Arrested on duty

Imprisonment and charges against lawyers in the context of their work are part of everyday life in Egypt. Al-Masry and al-Baqer were both arrested in Cairo following a wave of protests in September 2019 and were shortly afterwards subjected to flimsy accusations by Egypt’s judiciary. The regime responded to the protests with brutal force and rampant arrests – in fact it was the most comprehensive clampdown since Sisi’s takeover in 2013. In the space of a few weeks, more than 4,000 people were arrested.

Al-Baqer, Director of the Adalah Centre for Rights and Freedoms, had rushed to the interrogation of a client shortly after the protests to provide him with legal assistance, but was himself arrested on the spot and added to the very same case file. Al-Masry was arrested outside the headquarters of the notorious Supreme State Security Prosecution (SSSP) in Cairo after attending the interrogation of five detainees. Although both lawyers had no connection with the protests whatsoever, both remain in pre-trial detention.

Autumn 2012: Egyptian woman carries her baby past a mural on a recently whitewashed wall while others take photos near it on Tahrir Square, Cairo, Egypt. Arabic writing in the thought bubble reads "Long live freedom, social justice!" (photo: AP photo/Mohammad Hannon)
What hope freedom and social justice now? It is unclear precisely how many lawyers are currently behind bars in Egypt , or are subjected to politically motivated criminal proceedings. A joint report published in September 2020 by the International Commission of Jurists and the Tahrir Institute for Middle East Policy featured a list of 35 lawyers arrested in Egypt between March 2018 and May 2020. Only five of them have been released as of today, most of the others are still in pre-trial detention

Neutralising the opposition

Ziad al-Elaimy, on the other hand, was not arrested for his judicial work, but for partisan activities. The founder and spokesperson of a prominent youth coalition active at the forefront of the Egyptian revolution in 2011 was even elected to parliament in the same year, as the youngest ever MP in Egyptian history.

Prior to his election, he was involved in establishing the ESDP. In mid-2019, he tried to form a secular partisan alliance together with several other opposition parties, with the aim of running during the 2020 parliamentary elections, but was arrested after a coordination meeting in Cairo, along with several other activists and journalists. Ever since, the SSSP has accused him of terrorism.

In March 2020, al-Elaimy was sentenced to one year in prison and a fine equivalent of 1,100 euros in another case – he was accused of spreading false news in an interview with the BBC. "Ziad is imprisoned in a nine square-metre cell in Cairo’s notorious Tora prison together with another inmate. Political prisoners are often held like this, to make sure they have no exchange with other prisoners and to keep them isolated," Ziad Abdel Tawab, deputy director of the human rights organisation Cairo Institute for Human Rights Studies (CIHRS) and well informed about this case, tells Qantara.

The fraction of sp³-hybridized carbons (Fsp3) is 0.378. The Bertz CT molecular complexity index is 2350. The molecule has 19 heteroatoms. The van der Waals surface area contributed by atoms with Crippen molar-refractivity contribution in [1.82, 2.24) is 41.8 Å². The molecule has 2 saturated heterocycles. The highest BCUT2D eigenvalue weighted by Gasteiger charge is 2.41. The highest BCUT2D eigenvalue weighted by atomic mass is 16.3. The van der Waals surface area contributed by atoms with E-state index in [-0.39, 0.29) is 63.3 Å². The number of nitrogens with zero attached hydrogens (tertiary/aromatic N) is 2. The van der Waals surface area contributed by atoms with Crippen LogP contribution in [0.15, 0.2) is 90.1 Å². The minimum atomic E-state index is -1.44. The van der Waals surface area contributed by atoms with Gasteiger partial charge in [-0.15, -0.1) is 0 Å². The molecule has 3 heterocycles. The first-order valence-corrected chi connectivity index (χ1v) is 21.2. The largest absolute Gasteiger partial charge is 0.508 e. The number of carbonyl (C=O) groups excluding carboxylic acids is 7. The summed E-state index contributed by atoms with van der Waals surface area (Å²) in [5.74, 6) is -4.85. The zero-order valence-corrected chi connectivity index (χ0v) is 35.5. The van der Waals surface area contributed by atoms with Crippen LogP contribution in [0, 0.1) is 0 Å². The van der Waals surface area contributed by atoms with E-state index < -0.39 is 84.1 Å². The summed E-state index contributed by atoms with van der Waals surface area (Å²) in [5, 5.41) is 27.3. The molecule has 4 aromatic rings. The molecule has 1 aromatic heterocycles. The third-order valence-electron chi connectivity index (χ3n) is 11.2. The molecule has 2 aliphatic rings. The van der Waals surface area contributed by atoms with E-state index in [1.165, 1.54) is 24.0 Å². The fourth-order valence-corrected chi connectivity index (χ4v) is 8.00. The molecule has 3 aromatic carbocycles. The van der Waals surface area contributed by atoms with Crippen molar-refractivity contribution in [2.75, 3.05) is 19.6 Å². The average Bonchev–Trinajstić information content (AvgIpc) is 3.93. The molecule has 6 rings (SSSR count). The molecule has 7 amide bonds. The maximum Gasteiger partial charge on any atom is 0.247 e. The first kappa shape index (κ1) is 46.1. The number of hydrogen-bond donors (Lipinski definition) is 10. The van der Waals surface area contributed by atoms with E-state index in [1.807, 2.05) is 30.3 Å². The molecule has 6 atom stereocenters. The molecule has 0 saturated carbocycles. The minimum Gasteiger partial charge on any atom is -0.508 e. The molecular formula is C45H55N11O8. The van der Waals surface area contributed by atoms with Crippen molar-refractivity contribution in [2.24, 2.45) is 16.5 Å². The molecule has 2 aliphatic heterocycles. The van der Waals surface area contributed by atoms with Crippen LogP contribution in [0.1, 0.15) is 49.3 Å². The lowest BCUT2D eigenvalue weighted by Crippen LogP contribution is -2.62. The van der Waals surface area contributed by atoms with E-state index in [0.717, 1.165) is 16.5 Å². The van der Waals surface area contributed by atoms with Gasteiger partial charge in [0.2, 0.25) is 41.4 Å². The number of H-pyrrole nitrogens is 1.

Systematic abuse of anti-terrorism laws

The terrorism-related allegations against the opposition politician are particularly absurd. "In April 2020, Ziad was listed by Egyptian authorities as a terrorist. He was the first ever secular individual to be listed as such in Egypt. But many others followed ever since, including prominent activist Alaa Abdel Fattah, Haitham Mohamadeen and Palestinian-Egyptian activist Ramy Shaath," says Abdel Tawab.

 

The four prosecuted EIPR employees are also facing terrorism-related charges, but they are by no means the only ones. Hundreds of activists, journalists, lawyers and politicians are systematically accused of absurd terrorism-related charges, aimed at silencing them.

International pressure – the last hope
 

Meanwhile, by granting its Human Rights Award to the seven lawyers, the CCBE is hoping to create as much public attention as possible for their cases and, thereby, increase international pressure on Egypt’s regime, the federation tells Qantara. "The objective of the CCBE is to honour distinguished lawyers and lawyers' organisations that have demonstrated outstanding commitment and sacrifice to uphold fundamental values", the federation states, additionally highlighting the difficult current situation for lawyers in Egypt and expressing the European legal profession’s support for the seven recipients.

It remains unclear precisely how many lawyers are currently behind bars in Egypt – or are subjected to politically motivated criminal proceedings. A joint report published in September 2020 by the International Commission of Jurists and the Tahrir Institute for Middle East Policy featured a list of 35 lawyers arrested in Egypt between March 2018 and May 2020. Only five of them have been released as of today, most of the others are still in pre-trial detention. The report confirms that lawyers have been increasingly targeted by authorities since Sisi's takeover and are systematically and arbitrarily arrested, detained and prosecuted for political reasons related to their work.

Sofian Philip Naceur

© Qantara.de 2020

More on this topic